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Donor's genome impacts iPS cell outcomes

Induced pluripotent stem cells [iPS cells] made from different body cells are equally capable of being reprogrammed — no matter what organ cells they originated from. But, the genotype of a donor does affect their differentiation behavior, according to a recent study from Finland.

Under laboratory conditions, iPS cells can be made from human cells from varying organ systems. They can be cultivated in unlimited amounts and when needed, be made into cell types such as heart, liver or nerve cells.

Published in the Stem Cell Reports journal, the results of a recent Finish study disprove the idea that cells have an "epigenetic memory", held over from their cells of origin which might impact their ability to differentiate into any other cell type.

Medical research uses induced pluripotent cells in many different ways — such as in the study of disease mechanisms and in drug screenings. They are perfect for biobanking as they can easily be derived from fibroblast cells cultivated from a piece of skin, or grown directly from blood cells. Blood cells are the most useful biobank material as taking a blood sample is simple and done frequently.

However, there were some who questioned whether iPS cells derived from different cell types are fully equal, or whether their differentiation could be influenced by the variety of tissue types the cells were derived from.

To settle the matter, researchers from the University of Helsinki compared characteristics of iPS cells made from skin to those made from blood. Using a comprehensive range of analytic methods, researchers examined DNA methylation in stem cells. Their focus being whether human iPS cells had an "epigenetic memory."

Research results were unambiguous: several different indicators proved that the type of original cell made no difference to a stem cell being fully reprogrammed.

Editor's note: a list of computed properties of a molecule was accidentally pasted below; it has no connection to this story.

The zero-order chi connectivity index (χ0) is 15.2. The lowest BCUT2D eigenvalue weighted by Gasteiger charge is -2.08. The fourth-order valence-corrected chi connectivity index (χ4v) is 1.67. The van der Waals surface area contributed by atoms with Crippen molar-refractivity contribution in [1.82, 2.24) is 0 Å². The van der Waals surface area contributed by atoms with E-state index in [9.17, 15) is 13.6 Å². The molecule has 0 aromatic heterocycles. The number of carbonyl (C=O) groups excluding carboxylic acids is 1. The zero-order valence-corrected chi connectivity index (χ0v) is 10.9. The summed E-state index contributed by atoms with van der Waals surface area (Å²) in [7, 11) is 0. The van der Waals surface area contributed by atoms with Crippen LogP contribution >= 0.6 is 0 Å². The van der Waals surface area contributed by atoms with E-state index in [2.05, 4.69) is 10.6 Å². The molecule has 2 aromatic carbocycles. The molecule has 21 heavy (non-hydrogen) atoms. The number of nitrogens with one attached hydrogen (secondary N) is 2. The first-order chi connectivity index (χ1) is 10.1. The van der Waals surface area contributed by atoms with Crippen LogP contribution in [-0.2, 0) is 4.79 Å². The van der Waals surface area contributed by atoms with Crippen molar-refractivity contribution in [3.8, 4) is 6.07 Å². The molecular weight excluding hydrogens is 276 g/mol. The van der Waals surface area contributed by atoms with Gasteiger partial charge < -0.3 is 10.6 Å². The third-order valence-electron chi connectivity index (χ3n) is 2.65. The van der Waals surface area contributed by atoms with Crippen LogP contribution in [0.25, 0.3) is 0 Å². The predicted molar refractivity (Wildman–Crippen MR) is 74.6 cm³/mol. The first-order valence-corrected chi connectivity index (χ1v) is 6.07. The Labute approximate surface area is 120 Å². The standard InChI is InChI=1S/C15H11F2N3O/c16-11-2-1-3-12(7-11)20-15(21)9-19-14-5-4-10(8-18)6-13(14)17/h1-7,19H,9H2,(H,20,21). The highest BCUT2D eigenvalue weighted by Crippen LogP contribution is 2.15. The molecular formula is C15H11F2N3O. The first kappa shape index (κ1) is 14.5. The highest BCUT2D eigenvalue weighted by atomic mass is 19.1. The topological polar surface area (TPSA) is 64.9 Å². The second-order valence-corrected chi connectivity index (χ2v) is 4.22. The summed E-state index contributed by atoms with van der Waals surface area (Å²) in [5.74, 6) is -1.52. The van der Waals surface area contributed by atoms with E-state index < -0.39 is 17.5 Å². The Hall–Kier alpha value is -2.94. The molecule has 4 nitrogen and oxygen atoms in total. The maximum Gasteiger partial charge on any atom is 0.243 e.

According to Professor Timo Otonkoski from the University of Helsinki: "It is obvious that pluripotent stem cells derived from different cell types are fully equal. These results are highly significant to biobanks ... and previously stored living cell samples remain useful for iPS cell production."

What was surprising was how different iPS cells derived from different individuals became. The genotype of the donor shaped the differentiation behaviour of stem cells much more obviously.

"Genetically determined individual differences in stem cell populations were surprisingly extensive. Functional genotypes related to an illness will require that bio-banks select a large variety of samples from several donors," said Timo Otonkoski PhD, Professor of Molecular Neurology at the Biomedicum Stem Cell Centre in the University of Helsinki in Finland

Abstract Highlights
•Isogenic iPSC from fibroblasts and blood have similar differentiation propensities
•Donor-dependent variability affects molecular and differentiation propensities of iPSCs
•Impact of donor variability exceeds source-cell-specific differences in iPSC lines
•Bona fide iPSC lines from different tissues can be combined in the repositories

Reports on the retention of somatic cell memory in induced pluripotent stem cells (iPSCs) have complicated the selection of the optimal cell type for the generation of iPSC biobanks. To address this issue we compared transcriptomic, epigenetic, and differentiation propensities of genetically matched human iPSCs derived from fibroblasts and blood, two tissues of the most practical relevance for biobanking. Our results show that iPSC lines derived from the same donor are highly similar to each other. However, genetic variation imparts a donor-specific expression and methylation profile in reprogrammed cells that leads to variable functional capacities of iPSC lines. Our results suggest that integration-free, bona fide iPSC lines from fibroblasts and blood can be combined in repositories to form biobanks. Due to the impact of genetic variation on iPSC differentiation, biobanks should contain cells from large numbers of donors.

This is an open access article under the CC BY-NC-ND license (http://creativecommons.org/licenses/by-nc-nd/4.0/).



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Jan 27, 2016   Fetal Timeline   Maternal Timeline   News   News Archive   

Somatic cells are cells from any body tissue. Research EXCLUDES the sperm and egg sex cells.
Although induced pluripotent stem cells [iPS cells] can be made from somatic cells, a donor's
genectic makeup was found to affect iPSC outcome.
Image Credit:Otonkoski Lab, University of Helsinki




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